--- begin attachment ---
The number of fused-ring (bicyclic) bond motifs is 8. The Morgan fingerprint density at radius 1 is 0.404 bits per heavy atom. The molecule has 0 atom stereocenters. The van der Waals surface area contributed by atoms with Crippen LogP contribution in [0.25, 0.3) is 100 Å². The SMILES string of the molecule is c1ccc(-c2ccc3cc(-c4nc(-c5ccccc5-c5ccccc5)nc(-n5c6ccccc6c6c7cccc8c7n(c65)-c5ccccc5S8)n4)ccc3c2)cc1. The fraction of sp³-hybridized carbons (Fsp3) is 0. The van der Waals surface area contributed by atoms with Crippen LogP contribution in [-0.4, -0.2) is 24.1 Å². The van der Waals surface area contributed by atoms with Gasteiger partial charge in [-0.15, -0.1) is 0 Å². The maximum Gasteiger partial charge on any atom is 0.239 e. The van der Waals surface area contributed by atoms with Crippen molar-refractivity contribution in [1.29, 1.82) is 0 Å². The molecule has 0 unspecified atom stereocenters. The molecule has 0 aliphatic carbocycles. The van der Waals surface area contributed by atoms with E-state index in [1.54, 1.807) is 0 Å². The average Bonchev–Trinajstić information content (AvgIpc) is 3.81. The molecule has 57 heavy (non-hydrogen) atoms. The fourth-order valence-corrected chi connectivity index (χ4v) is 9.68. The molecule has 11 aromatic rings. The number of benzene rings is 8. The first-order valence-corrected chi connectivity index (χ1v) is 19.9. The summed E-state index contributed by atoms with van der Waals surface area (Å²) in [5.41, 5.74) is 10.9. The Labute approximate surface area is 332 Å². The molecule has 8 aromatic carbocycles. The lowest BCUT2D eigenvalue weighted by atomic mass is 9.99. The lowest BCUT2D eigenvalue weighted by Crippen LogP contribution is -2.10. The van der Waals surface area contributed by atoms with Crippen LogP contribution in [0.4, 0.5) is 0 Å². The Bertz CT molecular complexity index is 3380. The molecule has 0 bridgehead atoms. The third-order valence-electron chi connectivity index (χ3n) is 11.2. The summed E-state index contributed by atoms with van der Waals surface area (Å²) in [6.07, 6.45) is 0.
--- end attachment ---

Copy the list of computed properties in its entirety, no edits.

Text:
The number of fused-ring (bicyclic) bond motifs is 8. The Morgan fingerprint density at radius 1 is 0.404 bits per heavy atom. The molecule has 0 atom stereocenters. The van der Waals surface area contributed by atoms with Crippen LogP contribution in [0.25, 0.3) is 100 Å². The SMILES string of the molecule is c1ccc(-c2ccc3cc(-c4nc(-c5ccccc5-c5ccccc5)nc(-n5c6ccccc6c6c7cccc8c7n(c65)-c5ccccc5S8)n4)ccc3c2)cc1. The fraction of sp³-hybridized carbons (Fsp3) is 0. The van der Waals surface area contributed by atoms with Crippen LogP contribution in [-0.4, -0.2) is 24.1 Å². The van der Waals surface area contributed by atoms with Gasteiger partial charge in [-0.15, -0.1) is 0 Å². The maximum Gasteiger partial charge on any atom is 0.239 e. The van der Waals surface area contributed by atoms with Crippen molar-refractivity contribution in [1.29, 1.82) is 0 Å². The molecule has 0 unspecified atom stereocenters. The molecule has 0 aliphatic carbocycles. The van der Waals surface area contributed by atoms with E-state index in [1.54, 1.807) is 0 Å². The average Bonchev–Trinajstić information content (AvgIpc) is 3.81. The molecule has 57 heavy (non-hydrogen) atoms. The fourth-order valence-corrected chi connectivity index (χ4v) is 9.68. The molecule has 11 aromatic rings. The number of benzene rings is 8. The first-order valence-corrected chi connectivity index (χ1v) is 19.9. The summed E-state index contributed by atoms with van der Waals surface area (Å²) in [5.41, 5.74) is 10.9. The Labute approximate surface area is 332 Å². The molecule has 8 aromatic carbocycles. The lowest BCUT2D eigenvalue weighted by atomic mass is 9.99. The lowest BCUT2D eigenvalue weighted by Crippen LogP contribution is -2.10. The van der Waals surface area contributed by atoms with Crippen LogP contribution in [0.4, 0.5) is 0 Å². The Bertz CT molecular complexity index is 3380. The molecule has 0 bridgehead atoms. The third-order valence-electron chi connectivity index (χ3n) is 11.2. The summed E-state index contributed by atoms with van der Waals surface area (Å²) in [6.07, 6.45) is 0.